All athletes understand the importance of training for optimal performance; however rest and recovery are just as important to allow the body time to repair and strengthen itself between workouts. Olympian and IsoWhey Sports Ambassador Victoria Mitchell always makes sure she allows plenty of recovery time after a marathon.
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Victoria offers up the five most important reasons why we should never forget to recover after training- especially with winter here.
1. To refuel the body so the body has the energy to make gains and preparation to train again.
Glycogen is the carbohydrate that is stored in your liver and muscles that acts as an energy storehouse for your body.
Your muscles convert glycogen into energy and your body utilises that glycogen throughout the day. This is why it is important to maintain optimal nutrition to keep those stores replenished, because when you do strenuous exercise those stores are quickly depleted.
Eating high GI carbohydrates post workout is essential for replenishing glycogen stores and to refuel. If you don’t replenish these stores, your body won’t be able to recover properly and your performance may suffer during your next workout.
2. To rebuild the body after the stress of training and to repair and adapt to the training stimulus
It is well known that training causes damage to your muscle fibres, plus it puts other forms of stress on the body which forces it to adapt. These processes are all essential parts of increasing strength and fitness, however when this isn’t teamed with a nutritious diet, the body’s inbuilt recovery mechanisms may be inadequate and this could impact the ability to reach your full potential.
To ensure you are rebuilding your body and muscles efficiently after training, it is important you are consuming a well-balanced, nutrient-dense diet daily. Post-workout, special attention should be paid to the consumption of protein, carbohydrates, water and electrolytes.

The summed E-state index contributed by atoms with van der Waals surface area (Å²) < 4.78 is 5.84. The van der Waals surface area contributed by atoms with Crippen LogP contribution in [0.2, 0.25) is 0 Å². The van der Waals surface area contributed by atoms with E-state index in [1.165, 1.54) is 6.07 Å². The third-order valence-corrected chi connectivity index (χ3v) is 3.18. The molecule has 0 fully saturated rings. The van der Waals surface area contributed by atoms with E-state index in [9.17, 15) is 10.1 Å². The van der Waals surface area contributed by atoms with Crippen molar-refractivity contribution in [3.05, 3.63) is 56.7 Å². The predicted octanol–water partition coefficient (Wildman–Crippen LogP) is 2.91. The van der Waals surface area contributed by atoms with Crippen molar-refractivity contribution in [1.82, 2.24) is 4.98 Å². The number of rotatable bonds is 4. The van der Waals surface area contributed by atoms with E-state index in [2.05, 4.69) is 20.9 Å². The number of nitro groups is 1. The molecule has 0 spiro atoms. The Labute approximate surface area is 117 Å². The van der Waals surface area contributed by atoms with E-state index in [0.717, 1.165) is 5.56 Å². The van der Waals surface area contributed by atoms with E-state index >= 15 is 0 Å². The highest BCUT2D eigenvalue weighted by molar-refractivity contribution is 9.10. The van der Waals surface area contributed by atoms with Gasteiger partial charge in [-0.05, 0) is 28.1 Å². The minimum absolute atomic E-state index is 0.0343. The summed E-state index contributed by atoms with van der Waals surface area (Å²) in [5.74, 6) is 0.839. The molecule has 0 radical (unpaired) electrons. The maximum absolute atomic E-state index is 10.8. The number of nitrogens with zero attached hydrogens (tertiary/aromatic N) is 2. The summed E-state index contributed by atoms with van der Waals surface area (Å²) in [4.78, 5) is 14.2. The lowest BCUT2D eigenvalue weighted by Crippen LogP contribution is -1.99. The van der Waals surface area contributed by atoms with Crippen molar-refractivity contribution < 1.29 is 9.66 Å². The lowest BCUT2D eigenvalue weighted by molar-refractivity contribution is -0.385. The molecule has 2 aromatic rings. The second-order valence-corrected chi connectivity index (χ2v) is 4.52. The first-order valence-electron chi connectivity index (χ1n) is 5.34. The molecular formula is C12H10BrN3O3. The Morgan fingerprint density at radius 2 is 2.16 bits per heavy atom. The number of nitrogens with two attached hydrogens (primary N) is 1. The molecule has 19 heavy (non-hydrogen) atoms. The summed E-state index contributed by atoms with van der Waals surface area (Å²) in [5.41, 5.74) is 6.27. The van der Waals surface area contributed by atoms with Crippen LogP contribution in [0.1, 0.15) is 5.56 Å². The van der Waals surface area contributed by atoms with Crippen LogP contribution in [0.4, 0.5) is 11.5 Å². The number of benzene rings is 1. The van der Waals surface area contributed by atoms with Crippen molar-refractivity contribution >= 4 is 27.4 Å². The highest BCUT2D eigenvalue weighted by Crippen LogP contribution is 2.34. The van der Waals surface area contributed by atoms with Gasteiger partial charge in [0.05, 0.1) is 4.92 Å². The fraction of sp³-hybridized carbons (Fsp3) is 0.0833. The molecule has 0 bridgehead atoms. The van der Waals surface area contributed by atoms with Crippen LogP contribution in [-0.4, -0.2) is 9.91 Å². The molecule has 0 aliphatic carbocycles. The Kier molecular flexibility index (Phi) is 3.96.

3. To sleep soundly
Sleep is when the body re-cooperates, repairs, rebuilds and rejuvenates itself, particularly after strenuous exercise. It is really difficult to sleep when you’re hungry or missing key nutrients. The amount of shut eye you get each night can have a significant impact on your metabolism, appetite and your general wellbeing.
Whilst we are sleeping, our bodies are undergoing remarkable change – cells are being repaired, the musculoskeletal system gets to relax and our brains slow down.
The average adult needs roughly eight hours of optimal sleep per night, although when missing key nutrients this is sometimes difficult, particularly when stress plays a role.
From a nutritional standpoint, it is important to ensure you are not deficient in nutrients such a zinc, magnesium, B vitamins, vitamin C, vitamin D3, amino acids and essential fatty acids (such as omega-3 oils from fish) to ensure you’re getting enough sleep to repair and recover.
4. To be able to train hard in following sessions
When participating in strenuous or endurance sports, it is so important to have appropriate recovery to quickly reduce inflammation caused by acute muscle damage, refuel the body with lost nutrients, protect the delicate immune system, allow rehydration and replenish energy stores – all so the body can heal, repair and recover from the depleted state.
As an athlete, protein is the most important nutrient for muscle repair and growth so you can get back into training quickly and without injury.
5. To stay healthy and not get injured from any lack of recovery (knock-on effects)
There are a number of key ways you can prevent injury and recover properly.
Our body requires plenty of hydration in order to function effectively. Dehydration has been shown to reduce performance potential, as well as potentially delay the recovery process. When you are training most days it is important to make sure you are consuming water and electrolytes in order to help avoid dehydration.
Recovery is a time where proper nutrition is essential, in fact, the amount of time it takes for our muscles to recover from a workout can be contingent upon the foods we decide to fuel our bodies with.
Protein sources are required to rebuild muscle tissue and to supply the building blocks for various cells, tissues, enzymes, and hormones.
The easiest ways to get protein into your diet is to consume lean meat, nuts and seeds, green vegetables, avocado, eggs, cottage cheese and high quality protein shakes sourced from grass-fed whey, which are the most popular protein supplements with fitness enthusiasts.